‘The Chinese Dream’ is available for sale online at Amazon.com and other channels.

About the Author: Helen Wang is a ‘Forbes’ contributor and consultant on Chinas middle class. Originally from China, Wang has lived in the United States for more than 20 years. After finishing her masters degree at Stanford University, she worked in Silicon Valley, holding a variety of jobs, from consultant to Fortune 500 companies to entrepreneur at Internet start-ups. A sought-after speaker, Wang now divides her time between consulting for companies doing business in China and helping non-profit organizations make a difference.

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Chinese-American author breaks ground on China’s middle class growth explosion

“The Chinese Dream: The Rise of the World’s Largest Middle Class and What It Means to You” by Helen H. Wang brings a fresh paradigm on how we view U.S.–China relations

PALO ALTO, Calif. Nov. 29th, 2010 – In her new book, “The Chinese Dream: The Rise of the World’s Largest Middle Class and What It Means to You” (ISBN 1452898049), Helen Wang examines the impact of a growing Chinese middle class on the United States and the world. As a Chinese native and American citizen, Wang challenges readers to recognize that some of our fears about China are misplaced.

Over the next 15 years, Wang estimates China’s middle class to reach a population of 800 million, more than double today’s number. While some in the West fear the fast growth within China poses a global threat, Wang presents readers with information and research showing how this rising middle class will provide enormous opportunities for Western companies and become a balancing force that could help with America’s economic struggles. Continue reading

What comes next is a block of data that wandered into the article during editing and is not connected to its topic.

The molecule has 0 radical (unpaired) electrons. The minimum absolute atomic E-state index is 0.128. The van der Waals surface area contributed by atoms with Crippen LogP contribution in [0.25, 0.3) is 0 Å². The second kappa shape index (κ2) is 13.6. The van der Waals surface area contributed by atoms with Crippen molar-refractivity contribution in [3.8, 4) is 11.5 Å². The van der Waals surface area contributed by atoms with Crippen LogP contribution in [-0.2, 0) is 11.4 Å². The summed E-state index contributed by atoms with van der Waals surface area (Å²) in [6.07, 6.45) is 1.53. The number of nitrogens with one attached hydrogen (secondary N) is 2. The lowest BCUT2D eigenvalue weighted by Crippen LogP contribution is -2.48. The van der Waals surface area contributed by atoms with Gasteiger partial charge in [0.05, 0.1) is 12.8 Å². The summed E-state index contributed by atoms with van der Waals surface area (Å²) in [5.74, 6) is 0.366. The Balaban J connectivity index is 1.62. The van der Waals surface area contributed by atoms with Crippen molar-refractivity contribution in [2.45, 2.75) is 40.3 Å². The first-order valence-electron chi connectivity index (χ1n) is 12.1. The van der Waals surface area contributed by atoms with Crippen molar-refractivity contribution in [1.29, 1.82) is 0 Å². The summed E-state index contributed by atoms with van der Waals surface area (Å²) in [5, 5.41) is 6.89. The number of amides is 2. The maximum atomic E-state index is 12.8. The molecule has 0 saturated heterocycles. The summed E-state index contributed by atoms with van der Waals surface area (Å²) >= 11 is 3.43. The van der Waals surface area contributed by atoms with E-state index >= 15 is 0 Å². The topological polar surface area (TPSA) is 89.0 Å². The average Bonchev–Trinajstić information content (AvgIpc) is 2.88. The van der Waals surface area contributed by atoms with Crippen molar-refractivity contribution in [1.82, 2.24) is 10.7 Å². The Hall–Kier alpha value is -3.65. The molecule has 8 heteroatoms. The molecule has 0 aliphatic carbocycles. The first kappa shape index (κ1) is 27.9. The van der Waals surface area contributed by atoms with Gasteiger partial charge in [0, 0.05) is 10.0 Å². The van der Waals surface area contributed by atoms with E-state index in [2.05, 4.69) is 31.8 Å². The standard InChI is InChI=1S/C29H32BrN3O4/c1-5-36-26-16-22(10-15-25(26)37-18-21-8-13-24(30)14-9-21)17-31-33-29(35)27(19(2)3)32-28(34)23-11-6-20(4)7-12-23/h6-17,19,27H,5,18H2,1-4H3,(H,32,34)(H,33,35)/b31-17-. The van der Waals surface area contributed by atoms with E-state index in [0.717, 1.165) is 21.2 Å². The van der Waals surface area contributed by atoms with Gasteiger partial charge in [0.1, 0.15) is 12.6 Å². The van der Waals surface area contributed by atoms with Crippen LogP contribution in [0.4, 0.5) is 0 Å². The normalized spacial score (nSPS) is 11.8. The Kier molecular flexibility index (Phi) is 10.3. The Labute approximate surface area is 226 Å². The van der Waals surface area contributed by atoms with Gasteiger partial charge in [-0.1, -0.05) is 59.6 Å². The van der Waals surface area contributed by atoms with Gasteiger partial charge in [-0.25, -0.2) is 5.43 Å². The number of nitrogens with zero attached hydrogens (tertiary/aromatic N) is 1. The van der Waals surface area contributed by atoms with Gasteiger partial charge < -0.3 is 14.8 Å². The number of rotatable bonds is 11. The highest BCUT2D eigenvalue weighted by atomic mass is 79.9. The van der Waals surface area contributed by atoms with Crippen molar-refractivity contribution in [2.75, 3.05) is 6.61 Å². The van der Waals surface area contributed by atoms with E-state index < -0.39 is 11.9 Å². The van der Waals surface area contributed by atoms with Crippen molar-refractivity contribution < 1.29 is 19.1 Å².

THE CHINESE DREAM Book Launch – A Huge Success

More than 150 people attended my book launch event in Palo Alto on December 10th.  The conference room at DLA Piper law firm was filled with people, enjoying Champaign and fine hors d’oeuvres while networking with each other.

As usual, there are always last minute details that need to be attended to before an event. I was running around to help set up the book signing table, greeting friends who showed up to support me, and answering questions from fans.

As usual, there are always things that don’t work as they are supposed to.  At the last minute, we discovered that the book trailer video, which was supposed to be projected on the background screen, did not work. Oh well.

At about 7 pm, Sara Rauchwerger, the president of Chamber of Commerce International Consortium for Entrepreneurs (CCICE), opened the meeting. Then, Gerald Brady, managing director of Silicon Valley Bank, introduced me and Forbes Beijing Bureau Chief Gady Epstein, who flew in from Beijing to attend the event.

The format of the evening was that Gady and I had a fireside chat about my book and China’s middle class. Continue reading

Nationalism and Westernization: China’s Place in the World?

Forbes: Helen H. Wang

Chinese New Year
Image by yewenyi via Flickr

The latest The Economist ran a 14-page special report on China’s place in the world. One analysis points out that China’s increasing nationalism could pose a threat to American power and undermine global stability.

The report cited that many Chinese scholars do not believe a partnership with the U.S. is realistic. As Wang Jisi, dean of the School of International Studies of Peking University, was quoted as saying: “Most Chinese would say the U. S. is the enemy.”

I do not want to doubt the source or accuracy of The Economist article. After all, it is one of the best publications that I routinely read – a publication with the most sensible arguments and balanced views.

However, in writing my newly-released book, The Chinese Dream, I traveled all over China and spoke to hundreds of people. They are entrepreneurs, students, government officials, businessmen, office workers, migrant workers, scholars, etc. Not a single person told me that they considered the U. S. as the enemy.

In fact, many people I met looked up the U. S. as a model and admired the American system. Continue reading